This was the hardest one for me, the Northern Californian organic granola hippie child. If your child receives treats from friends' birthday parties and from school, don't take them from him and say, "No, no, no, no!" You will get the reverse affect and make the treats even more desirable to the child.

I have one neighbor whose children ask other children to hide their treats for them so that they can eat them when the mother is not looking because she is so strict about sugar. While I would never encourage my children to eat junk food, as long as it's Kosher, I won't deny it to them either. I will go as far as to read them the ingredients (see above for educate) and I will offer them substitutes as an exchange. If they take it great, if not, I let them eat it. Nine times out of ten they don't even end up eating it and the junk goes into the garbage (where it belongs). I find that the more relaxed I am, the less they want it.

Of course if your child has an allergy or medical condition being relaxed doesn't apply and in that case you need to take the food away from the child.

Fourth-Choose your battles:

Like I said earlier, don't make issues about food; instead make issues about values . You just cooked a wonderful dinner and your child looks at it and says, "Yuck. I want spaghetti." Again, don't argue about the chicken and the peas, but you can teach your child about consideration for others and about being happy with what one has. Instead of forcing them to eat the dinner you can say, "Mommy worked hard to make a special dinner and this is what there is, if you are hungry, you can eat it and if not, then don't, but I can't make anything else."

You can teach your children the importance of saying a bracha (blessing) on the food before eating it, thereby elevating the food from a mundane item to a median for bringing more holiness into the world. Let them know that where the food comes from and that one should never take having food for granted. After eating ones says another blessing. Both blessings acknowledge our gratitude to G‑d for creating and giving us the food we eat. Another example of a lesson that they can learn-"We have an order in our home, first the main meal and then dessert." No mention of the food item, the value is not the food, but that in life there is an order to doing things.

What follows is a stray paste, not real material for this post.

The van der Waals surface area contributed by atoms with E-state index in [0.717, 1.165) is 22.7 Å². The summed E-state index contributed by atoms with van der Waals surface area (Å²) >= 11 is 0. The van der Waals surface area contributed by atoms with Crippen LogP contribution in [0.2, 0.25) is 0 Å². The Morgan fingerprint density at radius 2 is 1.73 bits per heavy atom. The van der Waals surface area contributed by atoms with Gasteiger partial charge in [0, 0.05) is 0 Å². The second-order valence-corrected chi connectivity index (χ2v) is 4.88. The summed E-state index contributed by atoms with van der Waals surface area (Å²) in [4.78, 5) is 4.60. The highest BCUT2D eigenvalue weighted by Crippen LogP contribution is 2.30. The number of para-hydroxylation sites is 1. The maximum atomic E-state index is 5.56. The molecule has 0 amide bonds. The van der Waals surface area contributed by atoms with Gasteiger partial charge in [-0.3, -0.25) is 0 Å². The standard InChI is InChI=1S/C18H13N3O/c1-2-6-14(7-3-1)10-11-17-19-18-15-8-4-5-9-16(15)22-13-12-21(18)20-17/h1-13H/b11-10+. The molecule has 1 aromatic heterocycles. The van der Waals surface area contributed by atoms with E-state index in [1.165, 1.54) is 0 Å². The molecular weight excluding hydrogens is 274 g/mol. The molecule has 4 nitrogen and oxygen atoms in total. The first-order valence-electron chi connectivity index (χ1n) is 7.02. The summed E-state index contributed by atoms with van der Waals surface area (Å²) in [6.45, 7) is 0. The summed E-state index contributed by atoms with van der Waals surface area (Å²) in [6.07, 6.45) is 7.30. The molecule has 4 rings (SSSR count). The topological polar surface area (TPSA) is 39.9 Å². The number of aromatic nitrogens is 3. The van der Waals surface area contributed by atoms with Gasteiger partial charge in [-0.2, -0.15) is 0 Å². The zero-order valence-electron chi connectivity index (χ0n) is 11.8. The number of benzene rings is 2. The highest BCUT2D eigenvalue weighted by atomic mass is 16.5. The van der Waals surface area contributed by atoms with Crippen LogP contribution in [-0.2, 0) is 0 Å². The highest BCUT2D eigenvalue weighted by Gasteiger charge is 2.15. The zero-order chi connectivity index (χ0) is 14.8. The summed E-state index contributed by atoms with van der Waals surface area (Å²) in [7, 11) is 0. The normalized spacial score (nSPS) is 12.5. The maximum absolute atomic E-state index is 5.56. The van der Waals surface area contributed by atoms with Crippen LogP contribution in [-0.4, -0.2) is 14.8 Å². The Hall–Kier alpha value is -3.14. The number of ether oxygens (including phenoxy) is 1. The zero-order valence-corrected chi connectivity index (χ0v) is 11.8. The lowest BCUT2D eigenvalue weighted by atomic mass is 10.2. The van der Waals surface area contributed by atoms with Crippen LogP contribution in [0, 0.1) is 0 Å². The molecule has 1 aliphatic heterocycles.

Fifth-Involve them and be patient-they'll grow out of it:

Involve your children as much as possible in making meals. If they put in their own energy to make them, it will be more of an incentive for them to eat them. Have a child peel vegetables or make healthy zucchini or banana muffins. Let your children pick menus if that is reasonable and works well for you. If they want spaghetti for three weeks in a row, they won't die of malnutrition. Give them whole-wheat spaghetti with plain tomato sauce and know that after a few weeks they will be sick of it and want something else. You can try to throw some cheese on it and make it a complete meal. Supplement with a multi-vitamin if you are really worried and call it a day.

Sixth-Last but not least...Set an example!

Do your best to also eat healthily! Setting an example for your child is the best way to get the message across.

Bon Appetite!


Dear Rachel is a bi-weekly column answered by a rotating group of experts. This question was responded to by Elana Mizrahi.

Originally from northern California and a Stanford University graduate, Elana Mizrahi now lives in Jerusalem with her husband and children. She is a doula, massage therapist and writer. She also teaches Jewish marriage classes for brides.

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Discussion (57)
March 6, 2017
My ten yr old daughter, currently living with her father, is giving him a tremendous amount of trouble eating. He is staying with this father and step mother who are from old school clean your plate time. She is a different child as it is and has always been a picky eater, but it Has become a power struggle and its breaking her down. He won't listen to my advice but says he's fed up...any suggestions?
Veronica laura-silver Walter